The ``organic'' path to obesity? Organic claims influence calorie judgments and exercise recommendations
AbstractLabeling a food as "organic" entails a claim about its production but is silent on its calorie content. Nevertheless, people infer that organic cookies are lower in calories and can be eaten more often than conventional cookies (Study 1). These inferences are observed even when the nutrition label conveys identical calorie content and are more pronounced among perceivers high on pro-environmentalism. Moreover, when evaluating a person with a weight-loss goal, forgoing exercise is deemed more acceptable when the person has just chosen organic rather than conventional dessert (Study 2). These results reflect an "organic/natural"-"healthy" association that is capable of biasing everyday judgments about diet and exercise.
Download InfoIf you experience problems downloading a file, check if you have the proper application to view it first. In case of further problems read the IDEAS help page. Note that these files are not on the IDEAS site. Please be patient as the files may be large.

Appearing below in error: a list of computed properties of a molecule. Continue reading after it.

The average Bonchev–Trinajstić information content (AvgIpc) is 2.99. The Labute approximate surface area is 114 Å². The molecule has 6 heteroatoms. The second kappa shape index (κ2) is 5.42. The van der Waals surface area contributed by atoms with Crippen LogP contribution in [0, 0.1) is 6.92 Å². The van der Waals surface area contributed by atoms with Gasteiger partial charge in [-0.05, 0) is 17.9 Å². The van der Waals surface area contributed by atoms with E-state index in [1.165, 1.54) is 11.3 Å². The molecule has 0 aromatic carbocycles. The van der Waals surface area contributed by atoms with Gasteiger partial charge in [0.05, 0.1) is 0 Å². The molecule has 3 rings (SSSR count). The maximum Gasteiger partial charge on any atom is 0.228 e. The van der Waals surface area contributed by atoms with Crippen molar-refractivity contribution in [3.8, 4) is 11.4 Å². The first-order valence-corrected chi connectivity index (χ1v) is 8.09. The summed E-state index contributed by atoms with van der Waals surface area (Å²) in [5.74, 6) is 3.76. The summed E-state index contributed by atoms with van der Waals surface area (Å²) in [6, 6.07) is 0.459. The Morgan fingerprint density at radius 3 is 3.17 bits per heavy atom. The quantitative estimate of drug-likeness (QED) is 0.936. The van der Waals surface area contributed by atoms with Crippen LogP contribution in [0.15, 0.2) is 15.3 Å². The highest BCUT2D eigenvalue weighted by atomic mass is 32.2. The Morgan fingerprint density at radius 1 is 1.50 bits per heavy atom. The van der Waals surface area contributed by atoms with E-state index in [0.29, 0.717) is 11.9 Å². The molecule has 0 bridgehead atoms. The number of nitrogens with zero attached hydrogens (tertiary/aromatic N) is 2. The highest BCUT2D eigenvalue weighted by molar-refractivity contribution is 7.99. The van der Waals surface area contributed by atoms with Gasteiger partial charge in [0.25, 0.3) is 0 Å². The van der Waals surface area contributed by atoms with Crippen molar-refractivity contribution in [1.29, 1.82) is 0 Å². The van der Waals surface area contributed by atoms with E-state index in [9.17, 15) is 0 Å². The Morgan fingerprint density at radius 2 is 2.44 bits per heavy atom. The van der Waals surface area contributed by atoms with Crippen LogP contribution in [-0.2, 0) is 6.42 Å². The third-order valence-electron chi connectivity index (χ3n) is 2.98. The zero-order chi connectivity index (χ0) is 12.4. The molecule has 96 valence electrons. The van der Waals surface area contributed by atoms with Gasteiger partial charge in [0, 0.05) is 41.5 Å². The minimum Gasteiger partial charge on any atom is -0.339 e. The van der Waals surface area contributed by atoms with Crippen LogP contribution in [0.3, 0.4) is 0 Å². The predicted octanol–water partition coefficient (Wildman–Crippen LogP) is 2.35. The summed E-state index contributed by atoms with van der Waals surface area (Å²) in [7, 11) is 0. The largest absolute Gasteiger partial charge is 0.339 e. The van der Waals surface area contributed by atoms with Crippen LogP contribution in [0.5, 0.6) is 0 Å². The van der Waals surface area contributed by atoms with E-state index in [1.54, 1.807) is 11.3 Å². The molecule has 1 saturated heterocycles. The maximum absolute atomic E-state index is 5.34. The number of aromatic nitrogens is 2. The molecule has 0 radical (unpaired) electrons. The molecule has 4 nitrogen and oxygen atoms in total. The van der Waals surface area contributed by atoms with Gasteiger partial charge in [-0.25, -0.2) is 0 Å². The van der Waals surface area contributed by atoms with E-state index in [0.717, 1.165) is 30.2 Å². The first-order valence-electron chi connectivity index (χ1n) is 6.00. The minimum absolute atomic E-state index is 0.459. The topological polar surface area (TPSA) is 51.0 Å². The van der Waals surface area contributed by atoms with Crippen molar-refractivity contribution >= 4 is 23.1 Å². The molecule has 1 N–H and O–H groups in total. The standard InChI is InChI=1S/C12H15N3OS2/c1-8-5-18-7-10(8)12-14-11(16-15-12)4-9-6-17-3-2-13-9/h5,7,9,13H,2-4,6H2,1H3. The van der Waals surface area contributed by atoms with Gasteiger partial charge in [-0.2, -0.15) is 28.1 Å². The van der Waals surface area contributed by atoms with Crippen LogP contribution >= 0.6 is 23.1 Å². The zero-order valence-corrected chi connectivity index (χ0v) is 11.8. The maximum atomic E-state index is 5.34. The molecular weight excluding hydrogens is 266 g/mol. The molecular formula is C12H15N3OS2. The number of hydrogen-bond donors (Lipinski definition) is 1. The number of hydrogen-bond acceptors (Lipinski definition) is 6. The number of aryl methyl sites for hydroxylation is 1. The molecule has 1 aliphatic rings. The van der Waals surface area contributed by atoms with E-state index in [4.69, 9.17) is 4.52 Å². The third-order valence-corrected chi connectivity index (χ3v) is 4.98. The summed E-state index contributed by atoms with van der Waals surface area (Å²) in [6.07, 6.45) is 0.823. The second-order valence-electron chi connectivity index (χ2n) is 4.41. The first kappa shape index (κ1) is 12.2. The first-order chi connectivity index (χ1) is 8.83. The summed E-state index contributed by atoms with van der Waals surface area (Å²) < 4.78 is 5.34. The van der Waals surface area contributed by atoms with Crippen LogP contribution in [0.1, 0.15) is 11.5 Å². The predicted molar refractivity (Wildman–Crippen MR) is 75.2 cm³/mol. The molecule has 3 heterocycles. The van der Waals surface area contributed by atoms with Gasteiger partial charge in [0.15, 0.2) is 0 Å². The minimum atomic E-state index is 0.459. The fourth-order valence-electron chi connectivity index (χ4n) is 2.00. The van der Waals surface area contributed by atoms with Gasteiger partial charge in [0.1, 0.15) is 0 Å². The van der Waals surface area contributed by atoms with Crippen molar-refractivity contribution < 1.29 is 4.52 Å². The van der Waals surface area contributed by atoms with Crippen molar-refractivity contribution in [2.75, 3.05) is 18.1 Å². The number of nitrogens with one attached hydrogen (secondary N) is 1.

Bibliographic InfoArticle provided by Society for Judgment and Decision Making in its journal Judgment and Decision Making.
Volume (Year): 5 (2010)
Issue (Month): 3 (June)
Contact details of provider:
organic; food labeling; health claims; halo effects; calorie estimation; obesity.;
You can help add them by filling out this form.
For technical questions regarding this item, or to correct its authors, title, abstract, bibliographic or download information, contact: (Jonathan Baron).
If references are entirely missing, you can add them using this form.